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Chapter 7 bankruptcy issues: Bank levy and garnishment

On Behalf of | Jan 30, 2019 | Chapter 7 Bankruptcy |

Getting behind on financial obligations happens to many people, including Texas residents. These issues often arise out of some sort of crisis that drains financial resources such as an illness, an injury or job loss, among other things. When this happens, some creditors may attempt to get the money they are owed through a bank levy or a garnishment, both of which could be stopped, at least temporarily, through a Chapter 7 bankruptcy.

Even though both take the money of a Texas resident in financial trouble, there are differences between a bank levy and a garnishment. A bank levy authorizes a creditor to take money directly out of a consumer’s bank account. Other than the fact that money comes out of this account to pay a debt without the consumer’s permission, this debt collection method freezes the account until the debt is satisfied. This means that the account holder will not have the right to take money out of the account during this time.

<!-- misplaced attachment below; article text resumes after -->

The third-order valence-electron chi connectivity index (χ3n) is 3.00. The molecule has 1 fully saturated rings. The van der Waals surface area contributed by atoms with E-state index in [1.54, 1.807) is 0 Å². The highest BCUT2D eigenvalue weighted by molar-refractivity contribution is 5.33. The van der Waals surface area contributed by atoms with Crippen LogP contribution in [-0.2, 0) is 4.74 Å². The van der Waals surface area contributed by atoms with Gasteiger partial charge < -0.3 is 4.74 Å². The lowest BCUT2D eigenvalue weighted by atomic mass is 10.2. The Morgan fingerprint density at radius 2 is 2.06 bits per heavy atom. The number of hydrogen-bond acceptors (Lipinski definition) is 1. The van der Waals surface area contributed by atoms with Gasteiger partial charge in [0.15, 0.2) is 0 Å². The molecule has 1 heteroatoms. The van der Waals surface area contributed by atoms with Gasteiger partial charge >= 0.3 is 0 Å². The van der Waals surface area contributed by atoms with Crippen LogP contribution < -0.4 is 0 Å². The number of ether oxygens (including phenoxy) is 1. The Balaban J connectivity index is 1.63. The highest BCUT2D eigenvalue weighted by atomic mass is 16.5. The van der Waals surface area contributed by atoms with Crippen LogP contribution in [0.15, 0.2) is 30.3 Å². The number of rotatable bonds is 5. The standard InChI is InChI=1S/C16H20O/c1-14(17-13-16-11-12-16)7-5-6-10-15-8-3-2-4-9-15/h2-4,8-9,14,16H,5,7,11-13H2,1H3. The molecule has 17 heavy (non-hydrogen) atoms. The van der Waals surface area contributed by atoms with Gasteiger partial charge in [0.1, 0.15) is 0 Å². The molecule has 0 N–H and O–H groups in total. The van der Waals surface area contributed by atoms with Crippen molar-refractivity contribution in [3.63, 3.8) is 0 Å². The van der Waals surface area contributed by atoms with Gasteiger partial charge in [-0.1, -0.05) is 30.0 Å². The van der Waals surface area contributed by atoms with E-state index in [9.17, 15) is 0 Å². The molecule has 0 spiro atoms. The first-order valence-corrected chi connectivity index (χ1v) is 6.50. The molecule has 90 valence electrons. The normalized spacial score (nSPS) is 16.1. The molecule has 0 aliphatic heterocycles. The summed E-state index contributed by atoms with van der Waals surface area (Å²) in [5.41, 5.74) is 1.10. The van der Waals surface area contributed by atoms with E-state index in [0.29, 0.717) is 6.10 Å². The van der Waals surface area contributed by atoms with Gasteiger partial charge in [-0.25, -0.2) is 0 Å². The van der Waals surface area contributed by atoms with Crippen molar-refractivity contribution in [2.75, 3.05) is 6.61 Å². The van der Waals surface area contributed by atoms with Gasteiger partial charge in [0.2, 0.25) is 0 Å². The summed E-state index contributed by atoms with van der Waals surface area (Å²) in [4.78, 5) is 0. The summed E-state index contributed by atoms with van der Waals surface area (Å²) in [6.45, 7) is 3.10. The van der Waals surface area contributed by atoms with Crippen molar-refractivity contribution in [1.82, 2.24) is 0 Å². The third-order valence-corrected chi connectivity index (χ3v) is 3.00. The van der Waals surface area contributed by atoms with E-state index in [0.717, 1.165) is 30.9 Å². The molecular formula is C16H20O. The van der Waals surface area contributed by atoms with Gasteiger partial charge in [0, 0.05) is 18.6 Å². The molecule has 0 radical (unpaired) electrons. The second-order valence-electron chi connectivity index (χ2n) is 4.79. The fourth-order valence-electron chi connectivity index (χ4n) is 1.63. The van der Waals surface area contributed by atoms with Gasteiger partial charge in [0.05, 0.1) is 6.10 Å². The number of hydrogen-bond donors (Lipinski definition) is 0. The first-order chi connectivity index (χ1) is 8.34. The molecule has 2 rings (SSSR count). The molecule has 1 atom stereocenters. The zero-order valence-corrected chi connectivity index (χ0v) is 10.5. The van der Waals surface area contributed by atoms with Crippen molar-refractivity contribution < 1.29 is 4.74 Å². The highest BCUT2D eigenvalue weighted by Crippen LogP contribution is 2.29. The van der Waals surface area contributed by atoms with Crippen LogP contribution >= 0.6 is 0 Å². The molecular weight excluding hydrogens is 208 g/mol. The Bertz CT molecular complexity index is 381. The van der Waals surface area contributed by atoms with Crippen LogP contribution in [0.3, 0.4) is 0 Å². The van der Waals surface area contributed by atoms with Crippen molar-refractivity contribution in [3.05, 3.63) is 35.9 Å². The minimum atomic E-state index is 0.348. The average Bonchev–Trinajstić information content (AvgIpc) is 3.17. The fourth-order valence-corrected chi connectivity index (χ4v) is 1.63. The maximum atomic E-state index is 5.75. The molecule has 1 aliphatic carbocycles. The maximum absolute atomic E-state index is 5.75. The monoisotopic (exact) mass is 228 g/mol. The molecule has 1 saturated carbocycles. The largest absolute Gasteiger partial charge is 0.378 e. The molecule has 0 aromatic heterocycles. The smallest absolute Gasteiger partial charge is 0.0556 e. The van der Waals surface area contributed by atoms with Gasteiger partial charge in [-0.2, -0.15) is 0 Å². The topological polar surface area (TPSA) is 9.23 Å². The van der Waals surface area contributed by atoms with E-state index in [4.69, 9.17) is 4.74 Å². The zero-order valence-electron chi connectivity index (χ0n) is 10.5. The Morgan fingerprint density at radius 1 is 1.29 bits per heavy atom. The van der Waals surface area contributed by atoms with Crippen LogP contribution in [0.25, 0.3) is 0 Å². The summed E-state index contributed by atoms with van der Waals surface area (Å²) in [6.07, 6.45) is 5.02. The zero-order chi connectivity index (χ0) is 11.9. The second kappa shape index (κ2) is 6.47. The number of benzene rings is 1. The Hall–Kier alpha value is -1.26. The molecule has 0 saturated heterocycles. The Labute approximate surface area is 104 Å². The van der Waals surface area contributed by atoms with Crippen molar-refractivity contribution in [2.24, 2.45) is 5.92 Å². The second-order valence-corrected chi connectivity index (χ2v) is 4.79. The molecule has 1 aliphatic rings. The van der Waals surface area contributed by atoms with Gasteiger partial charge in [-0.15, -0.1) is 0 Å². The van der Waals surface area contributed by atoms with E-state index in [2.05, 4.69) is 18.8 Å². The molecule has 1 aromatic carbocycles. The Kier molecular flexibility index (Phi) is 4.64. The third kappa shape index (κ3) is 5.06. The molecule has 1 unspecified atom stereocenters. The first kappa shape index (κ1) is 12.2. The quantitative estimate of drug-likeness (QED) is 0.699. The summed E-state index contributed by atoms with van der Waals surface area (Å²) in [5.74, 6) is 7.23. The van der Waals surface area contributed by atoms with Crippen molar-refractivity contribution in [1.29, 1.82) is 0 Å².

A garnishment involves an employer withholding a specified amount of money from an individual’s wages that is then sent to the creditor each pay period. Even though the state and federal governments restrict the amount of money that may come out of a paycheck for a garnishment, it could still substantially impact a person’s ability to live and pay other financial obligations. The sooner a consumer begins searching for debt relief options to resolve the issue, the better off he or she will be.

Filing a Chapter 7 bankruptcy could stop bank levies and garnishments during the proceedings. This could provide a consumer with the time needed to work out his or her financial situation so that these debt collection methods are no longer needed. In some cases, the debt attached to the levy or garnishment could be discharged in the bankruptcy, which would also provide much-needed relief to the consumer.